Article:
Defining Accounts Receivable
Accounts receivable represents money owed by entities to the firm on the sale of products or services on credit.
- Describe when a business can recognize revenue
- In most businesses, accounts receivable is executed by generating an invoice and either mailing or electronically delivering it to the customer, who, in turn, must pay it within an established timeframe.
- Account receivables are classified as current assets assuming that they are due within one year.
- Revenue has a big impact on bottom-line profitability, so managers may be tempted to "manage" revenue recognition.
- accrual accounting: A method of accounting in which funds are recorded when they are earned and deductions are claimed when expenses are incurred.
Defining Accounts Receivable
Every business sells products or services to its customers. Accounts receivable represents money owed by entities to the firm on the sale of products or services on credit. In most businesses, accounts receivable is executed by generating an invoice and either mailing or electronically delivering it to the customer. In turn, the customer must pay the invoice within an established timeframe, which is called the credit terms or payment terms. The accounts receivable departments use the sales ledger, which normally records:
- The sales a business has made
- The amount of money received for goods or services
- The amount of money owed at the end of each month ( debtors )
On a company's balance sheet, accounts receivable is the money owed to that company by entities outside of the company. The receivables owed by the company's customers are called trade receivables. Account receivables are classified as current assets assuming that they are due within one year. These are the funds management is concerned with when considering working capital requirements.Companies have two methods available to them for measuring the net value of accounts receivable, which is generally computed by subtracting the balance of an allowance account from the accounts receivable account. The first method is the allowance method, which establishes an allowance for doubtful accounts, or bad debt provision, that has the effect of reducing the balance for accounts receivable. The amount of the bad debt provision can be computed in two ways:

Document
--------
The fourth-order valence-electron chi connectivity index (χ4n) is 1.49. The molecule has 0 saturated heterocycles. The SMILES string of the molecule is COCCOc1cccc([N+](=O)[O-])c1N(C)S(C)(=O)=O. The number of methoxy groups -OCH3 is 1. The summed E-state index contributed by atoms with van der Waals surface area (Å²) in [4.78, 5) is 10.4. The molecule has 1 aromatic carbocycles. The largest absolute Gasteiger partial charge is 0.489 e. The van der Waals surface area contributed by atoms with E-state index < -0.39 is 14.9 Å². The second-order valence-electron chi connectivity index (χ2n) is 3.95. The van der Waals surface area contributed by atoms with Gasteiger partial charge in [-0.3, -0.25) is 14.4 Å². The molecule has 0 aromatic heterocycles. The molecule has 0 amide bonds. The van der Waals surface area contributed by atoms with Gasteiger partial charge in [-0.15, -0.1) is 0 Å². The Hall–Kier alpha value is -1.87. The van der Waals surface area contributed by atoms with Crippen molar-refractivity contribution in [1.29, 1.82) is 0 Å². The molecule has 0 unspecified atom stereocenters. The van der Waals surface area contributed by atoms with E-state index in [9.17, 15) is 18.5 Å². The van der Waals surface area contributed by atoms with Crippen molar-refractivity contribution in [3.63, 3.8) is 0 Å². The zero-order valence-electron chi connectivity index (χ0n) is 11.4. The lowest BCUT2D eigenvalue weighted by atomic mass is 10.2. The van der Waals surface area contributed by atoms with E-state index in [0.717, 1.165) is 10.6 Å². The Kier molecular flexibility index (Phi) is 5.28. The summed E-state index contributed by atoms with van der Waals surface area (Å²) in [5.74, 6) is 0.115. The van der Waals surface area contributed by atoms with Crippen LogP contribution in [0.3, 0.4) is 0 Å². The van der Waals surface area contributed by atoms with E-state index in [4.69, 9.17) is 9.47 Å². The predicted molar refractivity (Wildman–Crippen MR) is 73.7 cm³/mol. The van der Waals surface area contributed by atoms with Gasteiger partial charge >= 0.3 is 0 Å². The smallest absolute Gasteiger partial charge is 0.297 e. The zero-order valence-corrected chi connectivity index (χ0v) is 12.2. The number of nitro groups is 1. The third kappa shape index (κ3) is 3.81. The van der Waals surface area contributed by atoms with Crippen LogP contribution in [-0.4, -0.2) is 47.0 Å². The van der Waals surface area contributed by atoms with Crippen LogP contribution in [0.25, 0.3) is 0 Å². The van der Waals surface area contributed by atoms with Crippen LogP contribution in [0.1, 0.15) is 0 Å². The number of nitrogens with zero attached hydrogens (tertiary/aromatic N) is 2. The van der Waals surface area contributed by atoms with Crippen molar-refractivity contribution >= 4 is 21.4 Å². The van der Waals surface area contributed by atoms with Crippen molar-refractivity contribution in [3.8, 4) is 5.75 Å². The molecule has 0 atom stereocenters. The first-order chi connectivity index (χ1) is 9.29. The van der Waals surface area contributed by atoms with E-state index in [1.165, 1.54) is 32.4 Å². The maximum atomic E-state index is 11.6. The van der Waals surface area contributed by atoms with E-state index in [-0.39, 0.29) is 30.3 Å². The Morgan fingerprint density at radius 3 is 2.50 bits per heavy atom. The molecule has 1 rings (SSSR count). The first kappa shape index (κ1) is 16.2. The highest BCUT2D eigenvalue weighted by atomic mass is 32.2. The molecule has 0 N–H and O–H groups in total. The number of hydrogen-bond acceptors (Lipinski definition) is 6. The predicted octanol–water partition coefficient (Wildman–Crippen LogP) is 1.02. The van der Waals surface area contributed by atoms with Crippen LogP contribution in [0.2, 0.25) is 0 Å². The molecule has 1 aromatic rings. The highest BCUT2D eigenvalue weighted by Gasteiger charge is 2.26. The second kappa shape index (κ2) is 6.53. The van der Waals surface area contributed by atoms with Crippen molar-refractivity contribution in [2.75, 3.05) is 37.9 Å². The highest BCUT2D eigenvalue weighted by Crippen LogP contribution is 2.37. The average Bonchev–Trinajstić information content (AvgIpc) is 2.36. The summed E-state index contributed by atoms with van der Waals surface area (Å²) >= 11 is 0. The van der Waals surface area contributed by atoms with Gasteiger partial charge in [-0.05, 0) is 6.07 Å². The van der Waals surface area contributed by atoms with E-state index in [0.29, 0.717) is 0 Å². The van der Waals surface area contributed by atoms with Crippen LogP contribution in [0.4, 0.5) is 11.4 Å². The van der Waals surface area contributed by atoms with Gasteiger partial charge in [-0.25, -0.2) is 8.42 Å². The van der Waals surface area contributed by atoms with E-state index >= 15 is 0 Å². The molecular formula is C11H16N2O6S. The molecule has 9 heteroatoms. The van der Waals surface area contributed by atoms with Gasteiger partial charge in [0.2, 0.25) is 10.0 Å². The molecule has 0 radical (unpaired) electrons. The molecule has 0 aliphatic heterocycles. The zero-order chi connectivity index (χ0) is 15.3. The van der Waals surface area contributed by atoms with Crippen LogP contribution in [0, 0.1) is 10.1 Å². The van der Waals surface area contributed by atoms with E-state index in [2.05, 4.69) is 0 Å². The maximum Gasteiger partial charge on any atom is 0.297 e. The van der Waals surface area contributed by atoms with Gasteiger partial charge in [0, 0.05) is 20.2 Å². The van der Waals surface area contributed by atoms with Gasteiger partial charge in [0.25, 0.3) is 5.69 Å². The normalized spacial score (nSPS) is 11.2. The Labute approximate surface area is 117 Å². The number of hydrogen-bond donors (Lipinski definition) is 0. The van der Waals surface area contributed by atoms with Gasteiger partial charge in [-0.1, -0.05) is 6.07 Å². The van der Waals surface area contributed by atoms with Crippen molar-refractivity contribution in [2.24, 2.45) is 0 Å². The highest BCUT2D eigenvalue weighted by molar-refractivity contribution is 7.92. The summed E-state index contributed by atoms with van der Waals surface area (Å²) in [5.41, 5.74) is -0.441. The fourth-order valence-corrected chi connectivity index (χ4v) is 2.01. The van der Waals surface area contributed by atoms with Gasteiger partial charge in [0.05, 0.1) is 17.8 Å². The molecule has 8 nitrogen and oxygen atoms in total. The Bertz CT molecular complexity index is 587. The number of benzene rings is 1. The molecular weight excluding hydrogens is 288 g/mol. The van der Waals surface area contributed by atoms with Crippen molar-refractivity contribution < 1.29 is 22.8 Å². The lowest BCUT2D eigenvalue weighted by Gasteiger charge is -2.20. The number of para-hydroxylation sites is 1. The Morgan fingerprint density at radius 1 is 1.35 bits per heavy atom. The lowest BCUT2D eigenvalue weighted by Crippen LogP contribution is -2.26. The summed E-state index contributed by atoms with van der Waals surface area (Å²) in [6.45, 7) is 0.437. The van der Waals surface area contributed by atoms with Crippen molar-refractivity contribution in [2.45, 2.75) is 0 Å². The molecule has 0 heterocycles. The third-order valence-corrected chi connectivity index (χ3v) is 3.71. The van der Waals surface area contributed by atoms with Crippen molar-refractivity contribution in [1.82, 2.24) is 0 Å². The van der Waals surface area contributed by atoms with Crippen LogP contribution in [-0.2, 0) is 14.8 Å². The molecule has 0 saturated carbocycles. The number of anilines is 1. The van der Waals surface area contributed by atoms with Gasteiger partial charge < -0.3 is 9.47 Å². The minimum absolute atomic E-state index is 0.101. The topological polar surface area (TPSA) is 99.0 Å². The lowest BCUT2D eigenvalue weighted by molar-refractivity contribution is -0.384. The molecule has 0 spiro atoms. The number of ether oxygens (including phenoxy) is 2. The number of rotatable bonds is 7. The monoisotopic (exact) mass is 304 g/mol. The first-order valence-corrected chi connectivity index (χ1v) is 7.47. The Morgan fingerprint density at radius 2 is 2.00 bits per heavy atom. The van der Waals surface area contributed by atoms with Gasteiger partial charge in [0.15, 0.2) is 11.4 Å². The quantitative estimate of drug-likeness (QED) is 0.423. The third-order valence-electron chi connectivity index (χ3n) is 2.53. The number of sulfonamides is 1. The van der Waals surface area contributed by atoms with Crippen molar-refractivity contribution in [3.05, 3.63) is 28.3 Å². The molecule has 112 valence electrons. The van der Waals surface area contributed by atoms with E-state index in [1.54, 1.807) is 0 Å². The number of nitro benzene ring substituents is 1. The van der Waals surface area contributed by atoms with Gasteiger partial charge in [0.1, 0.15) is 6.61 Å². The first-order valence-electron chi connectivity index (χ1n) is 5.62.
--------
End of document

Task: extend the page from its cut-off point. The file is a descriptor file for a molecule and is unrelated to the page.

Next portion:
- By reviewing each individual debt and deciding whether it is doubtful (a specific provision)
- By providing for a fixed percentage (e.g. 2%) of total debtors (a general provision)
Accrual Recognition: This chart lays out methods for accruing revenue and expenses in accounting.
The second method is the direct write-off method. It is simpler than the
allowance method in that it allows for one simple entry to reduce
accounts receivable to its net realizable value. The entry would consist
of debiting a bad debt expense account and crediting the respective
accounts receivable in the sales ledger.
A company has a choice of when to actually recognize revenue via various accounting methods. Revenue has a big impact on bottom-line profitability, so managers may be tempted to "manage" revenue recognition. Under accrual accounting, a firm can recognize revenue when it has:
- Delivered goods and the title is transferred to the buyer
- Performed all, or a substantial portion of, the services to be provided
- Incurred a substantial majority of the costs, and the remaining costs can be reasonably estimated
- Received either cash, a receivable, or some other asset for which a reasonably precise value can be assigned or collectibility is reasonably assured
Managers can sometimes tweak the period in which revenue is recognized to create a more attractive financial statement for a given circumstance.
Source: Boundless, https://courses.lumenlearning.com/boundless-finance/chapter/accounts-receivable/
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